The rest of the season followed suit for the most part, with IU finishing the regular season 6-1 with wins over Penn State, Michigan, and Wisconsin. It was a phenomenal season by IU standards that sent the Hoosiers to their second consecutive bowl game and fourth such game in 6 seasons. For Hoosier faithful, the season gave them the feeling like they had finally graduated and joined the big boys of the Big Ten. The Hoosiers clearly have their coach, who has parlayed the last two seasons into success on the recruiting trail and has the love of his players. They have their Quarterback, despite suffering a third consecutive season ending injury, costing him the ability to play in the bowl game that was eventually lost Ole Miss. And they have their defense, complete with arguably the best corner in the Big Ten and several other guys that are poised to play on Sundays. So obviously, a 6-1 team that is returning the vast majority of its team should expect nothing less than a similar season, right? Well, maybe pump the brakes just a bit.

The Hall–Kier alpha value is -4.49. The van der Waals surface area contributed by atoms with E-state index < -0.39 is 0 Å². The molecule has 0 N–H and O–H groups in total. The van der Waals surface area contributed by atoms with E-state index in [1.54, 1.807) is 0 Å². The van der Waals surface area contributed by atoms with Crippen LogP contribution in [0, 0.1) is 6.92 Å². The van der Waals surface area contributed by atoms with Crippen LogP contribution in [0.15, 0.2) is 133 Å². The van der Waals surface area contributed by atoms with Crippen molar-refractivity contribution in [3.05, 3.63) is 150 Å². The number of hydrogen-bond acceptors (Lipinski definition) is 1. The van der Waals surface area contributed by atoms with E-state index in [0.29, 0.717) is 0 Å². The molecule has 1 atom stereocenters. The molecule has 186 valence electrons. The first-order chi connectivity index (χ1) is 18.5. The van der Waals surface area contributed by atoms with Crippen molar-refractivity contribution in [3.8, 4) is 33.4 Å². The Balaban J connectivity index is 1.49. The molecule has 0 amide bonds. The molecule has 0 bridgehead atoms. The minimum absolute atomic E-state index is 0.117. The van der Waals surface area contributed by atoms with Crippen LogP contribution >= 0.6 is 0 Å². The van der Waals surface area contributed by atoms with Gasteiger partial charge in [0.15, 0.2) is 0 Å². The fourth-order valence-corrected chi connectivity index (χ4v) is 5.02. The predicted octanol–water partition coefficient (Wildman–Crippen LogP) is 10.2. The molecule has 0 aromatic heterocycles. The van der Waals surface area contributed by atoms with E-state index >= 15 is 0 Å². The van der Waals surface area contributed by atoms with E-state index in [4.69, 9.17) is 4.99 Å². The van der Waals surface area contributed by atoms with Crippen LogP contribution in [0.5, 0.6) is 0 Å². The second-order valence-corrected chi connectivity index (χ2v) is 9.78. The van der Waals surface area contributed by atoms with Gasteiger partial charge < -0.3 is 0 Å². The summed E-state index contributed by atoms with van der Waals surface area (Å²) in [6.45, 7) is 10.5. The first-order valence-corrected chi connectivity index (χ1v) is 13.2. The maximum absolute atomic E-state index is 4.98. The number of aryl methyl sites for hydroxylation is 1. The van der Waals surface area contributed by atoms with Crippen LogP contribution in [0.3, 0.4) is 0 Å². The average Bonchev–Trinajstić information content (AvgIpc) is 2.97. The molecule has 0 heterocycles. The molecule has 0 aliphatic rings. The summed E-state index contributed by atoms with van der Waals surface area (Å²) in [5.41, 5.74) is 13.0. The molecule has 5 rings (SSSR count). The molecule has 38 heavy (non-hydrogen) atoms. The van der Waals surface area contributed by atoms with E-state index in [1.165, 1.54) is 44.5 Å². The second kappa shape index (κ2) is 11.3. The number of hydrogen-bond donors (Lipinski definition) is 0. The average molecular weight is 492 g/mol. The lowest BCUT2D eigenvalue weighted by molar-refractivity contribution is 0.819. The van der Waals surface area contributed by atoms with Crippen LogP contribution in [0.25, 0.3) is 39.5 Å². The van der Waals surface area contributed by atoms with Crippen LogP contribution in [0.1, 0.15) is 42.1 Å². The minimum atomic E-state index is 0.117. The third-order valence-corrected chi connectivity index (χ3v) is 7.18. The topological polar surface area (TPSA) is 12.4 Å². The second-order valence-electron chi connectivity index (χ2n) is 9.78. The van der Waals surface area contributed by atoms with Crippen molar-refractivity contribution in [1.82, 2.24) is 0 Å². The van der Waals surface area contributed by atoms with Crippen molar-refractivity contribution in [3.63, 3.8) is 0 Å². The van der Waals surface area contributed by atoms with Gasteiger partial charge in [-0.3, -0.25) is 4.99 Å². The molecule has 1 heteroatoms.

The 2020 squad proved that love and togetherness could be the secret sauce that helped level the playing field and raise them to heights that the program hadn’t reached in over 30 years. But can love and togetherness vault them into the upper echelon of the Big Ten in a more normal season?
Historically speaking, its difficult to find a quality comparison for what the Hoosiers are going through currently. Nothing more than a bottom dweller that would occasionally get a little frisky for a season, and then return to the cellar. The nearest comparison I can find is Wisconsin prior to Barry Alvarez. In the four seasons prior to Alvarez’s arrival, the Badgers won a total of 9 games. In his first season in Madison? 1 win. 5 wins in each of the next two seasons lead into a 10-win season and a Rose Bowl victory in 1993, his fourth season as the Badgers coach. I’m sure there were tons of Wisconsin fans going into the ’94 season that felt their Badgers should compete for another Big Ten title and potentially something more. But that wasn’t the case. Wisconsin wasn’t done building the entire foundation at that point but they had turned a corner. In the following four seasons the Badgers won 7, 4, 8, and 8 games respectively. They were a good, balanced team that won the games they should, for the most part.